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2011-UP-185 - State v. Brown

THIS OPINION HAS NO PRECEDENTIAL VALUE.  IT SHOULD NOT BE CITED OR RELIED ON AS PRECEDENT IN ANY PROCEEDING EXCEPT AS PROVIDED BY RULE 268(d)(2), SCACR.

THE STATE OF SOUTH CAROLINA
In The Court of Appeals


The State, Respondent,

v.

David Lee Brown, Appellant.


Appeal From Charleston County
  Deadra L. Jefferson, Circuit Court Judge


Unpublished Opinion No.   2011-UP-185
Heard April 7, 2011 – Filed April 25, 2011


AFFIRMED


 

Appellate Defender Robert M. Pachak, of Columbia, for Appellant.

Attorney General Alan Wilson, Chief Deputy Attorney General John W. McIntosh, Assistant Deputy Attorney General Salley Elliott, Senior Assistant Attorney General Harold M. Coombs, Jr., all of Columbia; and Solicitor Scarlett Anne Wilson, of Charleston, for Respondent.

PER CURIAM:  Appellant David Lee Brown appeals his convictions for armed robbery and possession of a firearm during the commission of a violent crime.  On appeal, Brown argues the trial court erred in failing to exclude evidence seized after the detention of a vehicle without reasonable suspicion.[1]  We affirm pursuant to Rule 220(b), SCACR, and the following authorities:  Hiibel v. Sixth Jud. Dist. Ct. of Nev., Humboldt Cnty., 542 U.S. 177, 185 (2004) ("In the ordinary course a police officer is free to ask a person for identification without implicating the Fourth Amendment."); id. ("[A] law enforcement officer's reasonable suspicion that a person may be involved in criminal activity permits the officer to stop the person for a brief time and take additional steps to investigate further."); Illinois v. Wardlow, 528 U.S. 119, 129 n.3 (2000) ("A shrewd man sees trouble coming and lies low. . . ."); U.S. v. Hensley, 469 U.S. 221, 229 (1985) (noting the ability of the police to briefly stop a person suspected of involvement in a past crime, ask questions, or check identification in the absence of probable cause promotes the strong government interest in solving crimes and bringing offenders to justice); U.S. v. Quarles, 330 F.3d 650, 653 (4th Cir. 2003) (finding law enforcement officials may detain a defendant upon reasonable suspicion that the person they encountered was involved in or wanted in connection with a completed felony); State v. Blassingame, 338 S.C. 240, 248, 525 S.E.2d 535, 539 (Ct. App. 1999) ("The term 'reasonable suspicion' requires a particularized and objective basis that would lead one to suspect another of criminal activity."); id. ("In determining whether reasonable suspicion exists, the whole picture must be considered.").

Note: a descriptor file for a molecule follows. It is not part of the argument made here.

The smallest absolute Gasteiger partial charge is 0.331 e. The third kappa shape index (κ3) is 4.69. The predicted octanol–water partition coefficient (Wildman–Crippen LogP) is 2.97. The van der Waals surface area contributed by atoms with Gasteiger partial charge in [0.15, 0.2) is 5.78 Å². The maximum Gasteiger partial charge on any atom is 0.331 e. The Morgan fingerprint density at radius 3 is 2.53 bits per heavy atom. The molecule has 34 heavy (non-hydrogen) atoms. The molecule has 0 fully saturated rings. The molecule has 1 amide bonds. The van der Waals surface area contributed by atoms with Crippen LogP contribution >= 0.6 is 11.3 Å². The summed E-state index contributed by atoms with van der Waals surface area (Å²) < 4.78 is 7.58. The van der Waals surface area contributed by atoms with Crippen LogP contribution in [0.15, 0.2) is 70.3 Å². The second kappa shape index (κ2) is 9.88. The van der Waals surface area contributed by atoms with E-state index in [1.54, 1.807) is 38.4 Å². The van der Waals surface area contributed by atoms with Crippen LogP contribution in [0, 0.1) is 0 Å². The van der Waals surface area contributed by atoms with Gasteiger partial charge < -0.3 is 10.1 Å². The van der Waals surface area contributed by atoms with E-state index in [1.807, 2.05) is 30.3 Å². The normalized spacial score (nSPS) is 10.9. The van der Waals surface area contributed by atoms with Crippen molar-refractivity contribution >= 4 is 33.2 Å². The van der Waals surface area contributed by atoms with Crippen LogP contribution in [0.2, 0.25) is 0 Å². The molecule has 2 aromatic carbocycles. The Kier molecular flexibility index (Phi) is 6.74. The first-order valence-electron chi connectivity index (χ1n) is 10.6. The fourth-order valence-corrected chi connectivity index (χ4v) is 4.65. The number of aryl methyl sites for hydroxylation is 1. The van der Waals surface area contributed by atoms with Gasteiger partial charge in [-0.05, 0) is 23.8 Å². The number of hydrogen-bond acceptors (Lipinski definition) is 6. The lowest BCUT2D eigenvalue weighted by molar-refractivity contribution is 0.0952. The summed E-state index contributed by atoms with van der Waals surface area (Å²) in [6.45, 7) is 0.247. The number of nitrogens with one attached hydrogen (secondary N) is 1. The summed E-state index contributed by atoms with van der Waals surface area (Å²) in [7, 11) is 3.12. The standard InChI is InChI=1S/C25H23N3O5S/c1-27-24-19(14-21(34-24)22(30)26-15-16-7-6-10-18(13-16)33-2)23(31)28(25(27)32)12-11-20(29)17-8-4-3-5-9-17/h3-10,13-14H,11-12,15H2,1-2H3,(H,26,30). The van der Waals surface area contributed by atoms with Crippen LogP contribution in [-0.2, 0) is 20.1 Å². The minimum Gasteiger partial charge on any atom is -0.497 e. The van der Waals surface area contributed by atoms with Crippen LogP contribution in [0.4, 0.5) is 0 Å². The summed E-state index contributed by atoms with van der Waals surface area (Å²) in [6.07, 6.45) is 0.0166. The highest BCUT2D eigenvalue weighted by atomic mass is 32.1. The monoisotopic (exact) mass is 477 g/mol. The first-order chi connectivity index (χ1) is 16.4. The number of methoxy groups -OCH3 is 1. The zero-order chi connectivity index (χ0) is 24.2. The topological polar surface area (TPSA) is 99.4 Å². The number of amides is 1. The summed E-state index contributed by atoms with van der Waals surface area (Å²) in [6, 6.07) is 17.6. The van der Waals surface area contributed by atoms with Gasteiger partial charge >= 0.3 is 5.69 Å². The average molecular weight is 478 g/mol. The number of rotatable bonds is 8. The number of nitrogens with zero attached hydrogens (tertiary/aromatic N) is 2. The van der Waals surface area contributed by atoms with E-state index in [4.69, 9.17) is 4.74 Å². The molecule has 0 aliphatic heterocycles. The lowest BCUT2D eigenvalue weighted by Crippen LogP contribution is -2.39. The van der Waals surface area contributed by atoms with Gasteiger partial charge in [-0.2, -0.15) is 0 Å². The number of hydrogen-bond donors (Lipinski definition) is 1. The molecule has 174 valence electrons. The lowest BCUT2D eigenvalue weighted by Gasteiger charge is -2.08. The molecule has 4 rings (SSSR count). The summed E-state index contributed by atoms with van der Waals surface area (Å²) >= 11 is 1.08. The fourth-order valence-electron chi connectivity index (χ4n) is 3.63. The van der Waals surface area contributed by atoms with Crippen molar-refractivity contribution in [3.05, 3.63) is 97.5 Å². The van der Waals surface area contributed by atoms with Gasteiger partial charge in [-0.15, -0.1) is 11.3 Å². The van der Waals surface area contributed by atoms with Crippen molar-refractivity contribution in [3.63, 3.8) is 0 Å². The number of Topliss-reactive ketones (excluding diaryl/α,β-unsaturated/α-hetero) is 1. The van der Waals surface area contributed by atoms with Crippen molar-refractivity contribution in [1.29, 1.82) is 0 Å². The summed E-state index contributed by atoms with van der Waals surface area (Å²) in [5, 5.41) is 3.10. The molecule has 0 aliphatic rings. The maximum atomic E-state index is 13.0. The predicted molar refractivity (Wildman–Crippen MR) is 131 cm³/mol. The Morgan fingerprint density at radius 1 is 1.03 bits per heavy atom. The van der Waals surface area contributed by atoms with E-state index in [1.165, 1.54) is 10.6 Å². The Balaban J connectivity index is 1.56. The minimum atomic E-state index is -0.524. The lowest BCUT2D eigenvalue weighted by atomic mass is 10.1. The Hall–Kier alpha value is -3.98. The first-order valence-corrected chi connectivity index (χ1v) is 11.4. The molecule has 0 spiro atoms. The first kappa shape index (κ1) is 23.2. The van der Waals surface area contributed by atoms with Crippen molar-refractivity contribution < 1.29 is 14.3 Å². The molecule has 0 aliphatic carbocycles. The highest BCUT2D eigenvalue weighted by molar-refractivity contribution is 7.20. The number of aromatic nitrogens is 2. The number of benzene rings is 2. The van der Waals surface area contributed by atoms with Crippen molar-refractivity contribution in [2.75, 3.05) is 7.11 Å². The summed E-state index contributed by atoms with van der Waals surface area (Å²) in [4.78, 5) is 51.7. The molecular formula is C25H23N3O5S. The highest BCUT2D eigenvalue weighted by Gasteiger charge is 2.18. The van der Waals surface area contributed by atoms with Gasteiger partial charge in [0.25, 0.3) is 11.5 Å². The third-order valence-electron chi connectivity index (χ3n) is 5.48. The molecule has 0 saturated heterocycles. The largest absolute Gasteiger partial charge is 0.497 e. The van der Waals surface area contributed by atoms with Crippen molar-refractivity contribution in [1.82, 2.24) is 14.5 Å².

AFFIRMED.

FEW, C.J., and HUFF and PIEPER, JJ., concur.


[1] At oral arguments, counsel confirmed our reading of the appellant’s brief that Brown only challenges the initial acts of Officer Bonanni in requesting the driver’s license and parking behind the driver’s vehicle.  Brown does not challenge the actions of any of the other officers.